Nevada Supreme Court Explains Admissibility Standards for IM / Text Messages

The criminal case of Kevin Rodriguez v. State of Nevada is one of three recent cases nationwide which discusses the admissibility of text messages in trial.

In Rodriguez, a victim was attacked, robbed, and her cell phone was taken.  Thereafter, twelve text messages were sent from the victim’s phone.  The case was brought against two defendants who were later apprehended in possession of the phone (which also had a picture of them in the phone which was taken after the assault).

Some quotes from the opinion:

* “Text messages offer new analytical challenges when courts consider admissibility.  However, those challenges do not require a deviation from basic evidentiary rules…”

* A person cannot be identified as the author of a text message solely on the evidence that the text came from that person’s phone.  Some additional evidence is required to authenticate.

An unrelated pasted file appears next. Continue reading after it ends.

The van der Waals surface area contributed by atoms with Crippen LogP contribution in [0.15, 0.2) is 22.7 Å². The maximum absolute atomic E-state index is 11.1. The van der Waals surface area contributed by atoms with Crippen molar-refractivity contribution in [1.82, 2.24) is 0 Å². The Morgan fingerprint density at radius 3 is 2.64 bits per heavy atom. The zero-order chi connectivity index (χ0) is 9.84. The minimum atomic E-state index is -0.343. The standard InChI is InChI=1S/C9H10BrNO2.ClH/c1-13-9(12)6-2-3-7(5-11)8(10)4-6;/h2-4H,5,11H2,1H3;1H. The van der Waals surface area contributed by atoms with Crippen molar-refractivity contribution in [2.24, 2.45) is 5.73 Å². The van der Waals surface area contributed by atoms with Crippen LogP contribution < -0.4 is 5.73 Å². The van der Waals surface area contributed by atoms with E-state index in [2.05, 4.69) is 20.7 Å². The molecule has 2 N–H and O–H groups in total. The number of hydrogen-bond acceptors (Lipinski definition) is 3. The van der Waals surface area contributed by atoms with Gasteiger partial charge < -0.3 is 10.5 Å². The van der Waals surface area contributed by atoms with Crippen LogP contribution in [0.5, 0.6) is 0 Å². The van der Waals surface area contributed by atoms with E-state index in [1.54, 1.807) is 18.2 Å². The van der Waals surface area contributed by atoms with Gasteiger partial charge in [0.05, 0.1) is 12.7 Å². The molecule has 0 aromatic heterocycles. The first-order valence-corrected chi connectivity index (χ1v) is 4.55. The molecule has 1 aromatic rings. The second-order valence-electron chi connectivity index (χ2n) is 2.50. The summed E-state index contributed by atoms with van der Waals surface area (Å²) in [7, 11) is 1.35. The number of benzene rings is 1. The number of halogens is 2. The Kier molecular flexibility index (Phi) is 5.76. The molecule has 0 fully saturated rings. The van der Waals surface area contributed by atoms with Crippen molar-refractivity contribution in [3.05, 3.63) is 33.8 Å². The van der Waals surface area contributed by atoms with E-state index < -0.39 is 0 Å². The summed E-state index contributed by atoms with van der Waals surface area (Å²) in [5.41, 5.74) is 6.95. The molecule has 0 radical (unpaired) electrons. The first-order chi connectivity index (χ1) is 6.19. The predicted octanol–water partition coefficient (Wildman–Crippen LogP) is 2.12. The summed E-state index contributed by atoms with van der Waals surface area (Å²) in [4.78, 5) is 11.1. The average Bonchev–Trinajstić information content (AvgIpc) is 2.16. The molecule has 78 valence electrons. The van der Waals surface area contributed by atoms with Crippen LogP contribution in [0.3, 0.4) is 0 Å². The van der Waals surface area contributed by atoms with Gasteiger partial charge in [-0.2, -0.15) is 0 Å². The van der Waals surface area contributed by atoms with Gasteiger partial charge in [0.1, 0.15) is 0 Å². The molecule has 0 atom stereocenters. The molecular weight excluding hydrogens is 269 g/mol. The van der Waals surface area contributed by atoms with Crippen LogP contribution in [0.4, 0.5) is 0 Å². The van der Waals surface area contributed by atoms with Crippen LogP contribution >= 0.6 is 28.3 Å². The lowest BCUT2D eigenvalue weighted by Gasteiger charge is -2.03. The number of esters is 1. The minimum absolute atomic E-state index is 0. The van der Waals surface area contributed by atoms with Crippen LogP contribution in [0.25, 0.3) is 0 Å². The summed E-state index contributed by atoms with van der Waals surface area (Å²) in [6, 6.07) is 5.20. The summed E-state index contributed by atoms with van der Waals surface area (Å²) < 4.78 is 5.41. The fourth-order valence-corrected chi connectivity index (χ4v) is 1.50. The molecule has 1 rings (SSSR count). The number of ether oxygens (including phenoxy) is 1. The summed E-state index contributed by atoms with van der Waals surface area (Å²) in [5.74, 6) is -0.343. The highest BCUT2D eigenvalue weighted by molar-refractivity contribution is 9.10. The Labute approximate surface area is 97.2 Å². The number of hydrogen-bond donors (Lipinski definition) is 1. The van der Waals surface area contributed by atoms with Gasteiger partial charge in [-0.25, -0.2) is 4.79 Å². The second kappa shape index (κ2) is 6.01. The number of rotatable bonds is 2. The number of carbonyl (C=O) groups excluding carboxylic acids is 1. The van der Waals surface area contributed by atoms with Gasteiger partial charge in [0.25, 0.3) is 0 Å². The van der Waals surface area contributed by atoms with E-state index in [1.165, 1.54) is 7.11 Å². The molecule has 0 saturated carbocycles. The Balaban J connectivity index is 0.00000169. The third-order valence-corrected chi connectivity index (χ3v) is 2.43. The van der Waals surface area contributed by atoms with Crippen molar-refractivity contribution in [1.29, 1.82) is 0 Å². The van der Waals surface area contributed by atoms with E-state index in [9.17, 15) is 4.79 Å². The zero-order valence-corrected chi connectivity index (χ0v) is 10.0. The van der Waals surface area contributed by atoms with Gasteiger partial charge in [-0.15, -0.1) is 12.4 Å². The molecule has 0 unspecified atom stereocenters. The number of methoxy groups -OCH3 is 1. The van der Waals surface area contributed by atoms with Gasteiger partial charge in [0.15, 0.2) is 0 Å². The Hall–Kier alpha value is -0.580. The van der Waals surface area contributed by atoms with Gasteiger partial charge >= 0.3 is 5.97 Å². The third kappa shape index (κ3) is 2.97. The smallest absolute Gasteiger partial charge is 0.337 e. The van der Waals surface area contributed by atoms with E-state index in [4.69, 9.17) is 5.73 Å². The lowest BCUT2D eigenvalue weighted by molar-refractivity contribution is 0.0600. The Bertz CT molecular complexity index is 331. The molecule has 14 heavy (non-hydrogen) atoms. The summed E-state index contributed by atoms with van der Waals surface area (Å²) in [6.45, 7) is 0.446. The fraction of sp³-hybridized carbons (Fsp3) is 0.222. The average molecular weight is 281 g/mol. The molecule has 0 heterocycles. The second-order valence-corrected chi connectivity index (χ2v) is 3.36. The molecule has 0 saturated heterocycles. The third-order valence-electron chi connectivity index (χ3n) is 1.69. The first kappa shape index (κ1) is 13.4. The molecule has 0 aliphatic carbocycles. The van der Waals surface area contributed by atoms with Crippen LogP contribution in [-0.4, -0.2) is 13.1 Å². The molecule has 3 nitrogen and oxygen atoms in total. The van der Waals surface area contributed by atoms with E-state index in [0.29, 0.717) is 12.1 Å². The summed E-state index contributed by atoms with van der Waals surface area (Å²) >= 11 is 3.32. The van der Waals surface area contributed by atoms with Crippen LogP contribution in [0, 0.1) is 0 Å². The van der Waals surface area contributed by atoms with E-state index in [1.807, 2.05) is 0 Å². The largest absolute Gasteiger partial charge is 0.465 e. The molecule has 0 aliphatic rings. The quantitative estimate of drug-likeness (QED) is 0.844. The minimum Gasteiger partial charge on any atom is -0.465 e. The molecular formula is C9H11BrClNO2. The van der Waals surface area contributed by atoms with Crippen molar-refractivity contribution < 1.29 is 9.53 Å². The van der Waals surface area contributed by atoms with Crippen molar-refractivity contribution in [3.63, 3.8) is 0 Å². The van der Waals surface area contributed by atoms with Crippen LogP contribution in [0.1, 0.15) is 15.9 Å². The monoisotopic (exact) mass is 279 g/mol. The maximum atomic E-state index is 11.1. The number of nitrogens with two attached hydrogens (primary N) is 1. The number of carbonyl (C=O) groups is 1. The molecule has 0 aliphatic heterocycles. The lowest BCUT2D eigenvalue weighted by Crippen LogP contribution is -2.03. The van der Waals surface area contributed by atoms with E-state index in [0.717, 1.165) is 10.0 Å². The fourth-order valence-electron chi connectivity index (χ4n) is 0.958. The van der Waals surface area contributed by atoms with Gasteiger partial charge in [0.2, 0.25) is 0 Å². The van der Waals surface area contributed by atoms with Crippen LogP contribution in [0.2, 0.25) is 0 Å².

* Circumstantial evidence corroborating the sender’s identity may include the context or content of the messages…

* Proponent of the evidence must explain the purpose for which the text message is being offered and provide sufficient direct or circumstantial corroborating evidence of authorship in order to authenticate…

* Once admitted, opponent may rebut authentication and it is for the jury to decide…

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